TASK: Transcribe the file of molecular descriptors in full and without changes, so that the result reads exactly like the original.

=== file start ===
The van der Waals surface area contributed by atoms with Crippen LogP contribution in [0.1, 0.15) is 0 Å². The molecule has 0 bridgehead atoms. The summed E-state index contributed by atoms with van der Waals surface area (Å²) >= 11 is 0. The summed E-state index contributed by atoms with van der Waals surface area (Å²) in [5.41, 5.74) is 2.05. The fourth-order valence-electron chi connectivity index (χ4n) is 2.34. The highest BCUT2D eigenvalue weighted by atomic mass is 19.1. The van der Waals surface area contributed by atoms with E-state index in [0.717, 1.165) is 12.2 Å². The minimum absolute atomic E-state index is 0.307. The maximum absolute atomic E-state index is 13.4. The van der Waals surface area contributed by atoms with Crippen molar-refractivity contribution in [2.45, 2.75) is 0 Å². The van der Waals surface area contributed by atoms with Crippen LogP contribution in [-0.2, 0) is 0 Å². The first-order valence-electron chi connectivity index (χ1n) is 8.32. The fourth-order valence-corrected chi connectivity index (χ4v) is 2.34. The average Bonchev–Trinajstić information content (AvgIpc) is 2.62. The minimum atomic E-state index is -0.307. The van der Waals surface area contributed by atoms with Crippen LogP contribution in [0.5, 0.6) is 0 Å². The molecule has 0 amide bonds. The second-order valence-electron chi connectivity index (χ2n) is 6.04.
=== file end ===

The van der Waals surface area contributed by atoms with Crippen LogP contribution in [0.1, 0.15) is 0 Å². The molecule has 0 bridgehead atoms. The summed E-state index contributed by atoms with van der Waals surface area (Å²) >= 11 is 0. The summed E-state index contributed by atoms with van der Waals surface area (Å²) in [5.41, 5.74) is 2.05. The fourth-order valence-electron chi connectivity index (χ4n) is 2.34. The highest BCUT2D eigenvalue weighted by atomic mass is 19.1. The van der Waals surface area contributed by atoms with E-state index in [0.717, 1.165) is 12.2 Å². The minimum absolute atomic E-state index is 0.307. The maximum absolute atomic E-state index is 13.4. The van der Waals surface area contributed by atoms with Crippen molar-refractivity contribution in [2.45, 2.75) is 0 Å². The van der Waals surface area contributed by atoms with Crippen LogP contribution in [-0.2, 0) is 0 Å². The first-order valence-electron chi connectivity index (χ1n) is 8.32. The fourth-order valence-corrected chi connectivity index (χ4v) is 2.34. The average Bonchev–Trinajstić information content (AvgIpc) is 2.62. The minimum atomic E-state index is -0.307. The van der Waals surface area contributed by atoms with Crippen LogP contribution in [0.5, 0.6) is 0 Å². The molecule has 0 amide bonds. The second-order valence-electron chi connectivity index (χ2n) is 6.04.